Health+Benefits the March 2024 issue

Weight-Loss Drug Market Explodes

But not all payers are covering them.
By Sherree Geyer Posted on April 2, 2024

The prescription drug joins others approved by the FDA in the last 25 years for weight loss, including Xenical (orlistat), Qsymia (phentermine-topiramate), Contrave (naltrexone-bupropion), Saxenda (liraglutide) and Wegovy (semaglutide).

One drug that the FDA has not to date approved for use in weight loss is Ozempic, an injectable medication authorized for treating Type 2 diabetes. Nonetheless, some people are using the product to lose weight because of shortages of Wegovy and social media messaging about Ozempic’s effects, according to reporting in Forbes and other sources. Semaglutide is the active ingredient in Ozempic, though at a lower dosage than in Wegovy.

Forecasts show the obesity drug market reaching up to $100 billion or higher by the close of this decade, Reuters reported in January 2024.

Long-term use (meaning more than 12 weeks) of these drugs can help insurance plan members lose between 3% and 12% of total body weight, the Mayo Clinic says, especially when accompanied by a reduced-calorie diet and exercise. They are not to be used by pregnant women or by those trying to conceive and/or breastfeeding, and common side effects include nausea, constipation and diarrhea, according to the Mayo Clinic, which notes weight-loss drugs “can be expensive and aren’t always paid for by insurance coverage.”

“Payers tend not to cover weight loss medications. This goes for commercial insurers as well as Medicare and Medicaid. In fact, Medicare is prohibited by law from covering them. Many insurers and employers who sponsor health coverage consider weight loss a cosmetic need rather than a medical one,” the Obesity Medicine Association said in a December 2023 social media post. “Whether any given payer covers these medications can vary from one plan to another. Some plans, from some payers, cover certain weight loss medications. Some will do so with prior authorization. Others will not cover them at all. A patient will need to check the details of their own plan.”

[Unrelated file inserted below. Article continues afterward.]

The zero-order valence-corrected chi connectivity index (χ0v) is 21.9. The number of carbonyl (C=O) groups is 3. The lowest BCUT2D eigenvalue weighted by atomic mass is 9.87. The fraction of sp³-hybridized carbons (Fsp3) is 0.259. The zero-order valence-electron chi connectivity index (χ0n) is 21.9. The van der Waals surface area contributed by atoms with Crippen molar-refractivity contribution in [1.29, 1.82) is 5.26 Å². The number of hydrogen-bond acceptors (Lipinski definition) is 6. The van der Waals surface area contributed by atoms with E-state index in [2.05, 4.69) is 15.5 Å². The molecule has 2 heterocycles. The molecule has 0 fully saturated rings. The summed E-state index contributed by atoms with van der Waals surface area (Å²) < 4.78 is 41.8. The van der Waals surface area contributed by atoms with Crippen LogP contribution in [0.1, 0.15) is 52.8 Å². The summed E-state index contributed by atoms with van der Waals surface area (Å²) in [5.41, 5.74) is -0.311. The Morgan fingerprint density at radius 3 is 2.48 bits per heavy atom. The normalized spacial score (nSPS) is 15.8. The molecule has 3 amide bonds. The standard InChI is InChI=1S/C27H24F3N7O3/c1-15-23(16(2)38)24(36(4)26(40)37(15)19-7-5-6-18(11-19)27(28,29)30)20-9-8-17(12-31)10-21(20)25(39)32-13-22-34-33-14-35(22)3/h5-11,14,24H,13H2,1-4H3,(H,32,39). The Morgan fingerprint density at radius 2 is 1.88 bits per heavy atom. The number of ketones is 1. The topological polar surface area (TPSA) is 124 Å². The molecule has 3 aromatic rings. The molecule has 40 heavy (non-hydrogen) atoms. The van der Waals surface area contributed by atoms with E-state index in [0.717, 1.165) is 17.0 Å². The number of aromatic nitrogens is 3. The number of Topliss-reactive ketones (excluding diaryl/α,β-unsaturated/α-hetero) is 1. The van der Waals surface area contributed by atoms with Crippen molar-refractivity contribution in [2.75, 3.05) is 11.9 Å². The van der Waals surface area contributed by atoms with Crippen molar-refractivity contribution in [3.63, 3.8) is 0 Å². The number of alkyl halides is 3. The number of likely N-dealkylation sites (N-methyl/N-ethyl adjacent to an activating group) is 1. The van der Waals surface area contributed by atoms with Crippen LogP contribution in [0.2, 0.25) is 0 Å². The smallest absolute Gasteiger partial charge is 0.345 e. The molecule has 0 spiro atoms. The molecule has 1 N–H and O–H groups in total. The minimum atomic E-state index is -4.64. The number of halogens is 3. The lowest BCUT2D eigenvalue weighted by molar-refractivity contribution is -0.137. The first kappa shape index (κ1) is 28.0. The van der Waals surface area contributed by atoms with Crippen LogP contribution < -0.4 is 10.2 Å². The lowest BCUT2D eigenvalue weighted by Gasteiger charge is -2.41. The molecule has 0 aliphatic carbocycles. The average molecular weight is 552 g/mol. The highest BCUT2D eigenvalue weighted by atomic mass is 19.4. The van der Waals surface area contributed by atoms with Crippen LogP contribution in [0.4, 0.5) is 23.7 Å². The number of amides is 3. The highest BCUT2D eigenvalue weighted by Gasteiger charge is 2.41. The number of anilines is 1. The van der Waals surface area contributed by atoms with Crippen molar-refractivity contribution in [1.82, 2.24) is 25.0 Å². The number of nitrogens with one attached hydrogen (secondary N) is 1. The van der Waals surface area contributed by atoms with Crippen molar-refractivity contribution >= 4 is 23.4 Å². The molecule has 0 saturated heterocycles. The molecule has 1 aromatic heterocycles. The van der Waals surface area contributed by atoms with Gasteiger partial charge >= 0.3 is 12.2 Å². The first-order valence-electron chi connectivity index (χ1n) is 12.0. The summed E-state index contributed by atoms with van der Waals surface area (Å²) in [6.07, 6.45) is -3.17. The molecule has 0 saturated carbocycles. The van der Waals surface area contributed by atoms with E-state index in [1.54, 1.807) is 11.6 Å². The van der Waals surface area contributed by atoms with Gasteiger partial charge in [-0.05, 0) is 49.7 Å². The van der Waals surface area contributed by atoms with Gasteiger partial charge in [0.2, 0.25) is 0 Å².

Synchrony, a financial services company based in Stamford, Connecticut, covers prescription weight-loss drugs under its pharmacy program with CVS Pharmacy, subject to prior authorization, says Synchrony vice president of benefits Erika Scrugham. “Synchrony also has a weight-management bundle to ensure all new weight-loss drugs that come to market are automatically targeted for utilization. Once a member meets the requirements, the coverage will be subject to deductible and applicable plan cost-share,” she explains.

Randy Vogenberg, principal at the Institute for Integrated Healthcare, says prescription drugs in general, including those that address obesity, “can be covered under a medical or pharmacy benefit. Holistic health should be an integrated-benefit mindset to singularly address all drugs (medications, therapies), whether under medical or pharmacy benefit.”

Sherree Geyer Contributing Writer Read More

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